The new study found that acidification of rivers could make young pink salmon, the most abundant type in the Pacific, smaller and more vulnerable to predators by dampening their ability to smell danger and slowing their early growth.
In the Canadian experiments, pink salmon grew on average to only about 32 mm after 10 weeks, when raised in waters with roughly double current carbon dioxide concentrations, as expected in 100 years.
That was shorter than the 34 mm in waters with current levels. The young fish also weighed less and appeared less able to smell danger.
Furthermore, damage done by acidification "in fresh water in pink salmon could occur in all other salmonids", Colin Brauner, a co-author at the University of British Columbia, told Reuters.
Brauner said it was too early to say if the disruptions would last into adulthood and mean smaller commercial catches.
Carbon dioxide, the main greenhouse gas caused by burning fossil fuels, reacts with water to produce a weak acid. That especially threatens creatures ranging from oysters to lobsters which find it harder to build protective shells.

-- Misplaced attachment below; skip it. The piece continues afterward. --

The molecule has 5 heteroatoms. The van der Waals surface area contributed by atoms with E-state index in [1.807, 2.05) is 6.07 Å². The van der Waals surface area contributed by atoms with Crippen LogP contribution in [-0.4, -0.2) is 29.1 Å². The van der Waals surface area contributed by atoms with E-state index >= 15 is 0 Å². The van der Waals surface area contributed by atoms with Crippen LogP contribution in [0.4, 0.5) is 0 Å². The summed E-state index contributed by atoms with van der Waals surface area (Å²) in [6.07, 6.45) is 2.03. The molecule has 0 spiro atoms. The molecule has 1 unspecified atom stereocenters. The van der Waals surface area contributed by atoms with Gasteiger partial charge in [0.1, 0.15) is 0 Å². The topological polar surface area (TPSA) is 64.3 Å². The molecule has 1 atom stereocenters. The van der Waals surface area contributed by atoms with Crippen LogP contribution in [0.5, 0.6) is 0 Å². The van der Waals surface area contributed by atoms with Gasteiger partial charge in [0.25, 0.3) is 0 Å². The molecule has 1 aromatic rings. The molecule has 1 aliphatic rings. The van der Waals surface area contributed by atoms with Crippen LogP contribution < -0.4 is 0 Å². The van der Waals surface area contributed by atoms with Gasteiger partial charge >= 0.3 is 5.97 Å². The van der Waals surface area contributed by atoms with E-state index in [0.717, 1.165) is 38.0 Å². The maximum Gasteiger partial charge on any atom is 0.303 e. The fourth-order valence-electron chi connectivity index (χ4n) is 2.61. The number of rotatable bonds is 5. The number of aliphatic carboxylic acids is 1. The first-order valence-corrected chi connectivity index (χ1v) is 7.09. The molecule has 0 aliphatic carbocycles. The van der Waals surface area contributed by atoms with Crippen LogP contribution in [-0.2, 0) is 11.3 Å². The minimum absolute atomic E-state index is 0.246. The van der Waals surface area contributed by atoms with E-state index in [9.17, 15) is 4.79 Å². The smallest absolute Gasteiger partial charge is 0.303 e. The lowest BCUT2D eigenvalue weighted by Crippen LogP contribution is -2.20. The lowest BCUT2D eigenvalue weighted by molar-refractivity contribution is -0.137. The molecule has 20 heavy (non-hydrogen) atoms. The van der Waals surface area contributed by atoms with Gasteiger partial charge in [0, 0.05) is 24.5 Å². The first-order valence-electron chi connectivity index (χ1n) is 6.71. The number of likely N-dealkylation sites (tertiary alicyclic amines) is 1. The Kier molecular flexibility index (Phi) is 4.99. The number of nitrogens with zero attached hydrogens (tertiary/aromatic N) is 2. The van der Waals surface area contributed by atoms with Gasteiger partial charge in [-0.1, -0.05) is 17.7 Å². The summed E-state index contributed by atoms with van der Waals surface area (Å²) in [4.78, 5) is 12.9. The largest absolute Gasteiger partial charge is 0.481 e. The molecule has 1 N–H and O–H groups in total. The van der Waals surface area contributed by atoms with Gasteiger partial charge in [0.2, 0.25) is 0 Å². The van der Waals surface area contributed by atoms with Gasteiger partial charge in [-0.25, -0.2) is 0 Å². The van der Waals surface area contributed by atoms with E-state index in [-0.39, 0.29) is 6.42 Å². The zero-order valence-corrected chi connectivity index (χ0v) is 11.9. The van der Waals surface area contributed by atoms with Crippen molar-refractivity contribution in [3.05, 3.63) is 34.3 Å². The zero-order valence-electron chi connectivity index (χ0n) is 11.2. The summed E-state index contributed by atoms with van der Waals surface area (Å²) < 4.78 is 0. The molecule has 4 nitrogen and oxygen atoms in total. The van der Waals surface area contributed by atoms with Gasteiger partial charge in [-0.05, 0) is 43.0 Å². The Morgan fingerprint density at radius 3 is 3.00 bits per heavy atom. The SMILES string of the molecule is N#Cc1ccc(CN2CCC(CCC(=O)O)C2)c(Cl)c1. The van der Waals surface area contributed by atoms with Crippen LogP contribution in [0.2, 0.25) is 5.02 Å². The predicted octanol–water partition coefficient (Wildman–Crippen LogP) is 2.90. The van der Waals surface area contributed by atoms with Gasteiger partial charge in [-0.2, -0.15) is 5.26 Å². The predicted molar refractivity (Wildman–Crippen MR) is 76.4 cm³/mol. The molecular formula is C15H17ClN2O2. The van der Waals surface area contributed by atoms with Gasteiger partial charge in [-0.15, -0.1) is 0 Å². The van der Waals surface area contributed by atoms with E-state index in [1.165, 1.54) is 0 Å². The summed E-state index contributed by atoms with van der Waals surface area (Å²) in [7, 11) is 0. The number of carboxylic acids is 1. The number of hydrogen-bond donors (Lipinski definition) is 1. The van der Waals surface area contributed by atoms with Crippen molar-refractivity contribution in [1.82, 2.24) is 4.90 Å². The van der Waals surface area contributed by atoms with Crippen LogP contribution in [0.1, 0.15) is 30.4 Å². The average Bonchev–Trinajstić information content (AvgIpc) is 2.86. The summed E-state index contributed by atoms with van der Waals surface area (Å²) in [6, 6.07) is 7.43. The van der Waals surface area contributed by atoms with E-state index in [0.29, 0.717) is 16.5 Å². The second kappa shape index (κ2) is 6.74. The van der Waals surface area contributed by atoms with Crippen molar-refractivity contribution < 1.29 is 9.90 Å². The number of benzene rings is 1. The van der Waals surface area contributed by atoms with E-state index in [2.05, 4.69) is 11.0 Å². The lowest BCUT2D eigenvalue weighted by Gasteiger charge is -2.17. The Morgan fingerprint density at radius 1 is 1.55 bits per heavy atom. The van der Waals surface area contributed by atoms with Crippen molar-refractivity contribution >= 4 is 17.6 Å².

An international study in 2013 said acidification of the oceans was happening at the fastest pace for 55 million years, because of human greenhouse gas emissions.
Scientists say it is unclear how far salmon, and other marine life, may adapt or evolve in future generations to cope with rising levels of carbon dioxide.
In the past, the impacts of rising carbon dioxide levels have been studied in the seas more than in fresh water, yet 40 per cent of all fish are freshwater, said Brauner.
"We need to think about how carbon dioxide is affecting freshwater species," he said.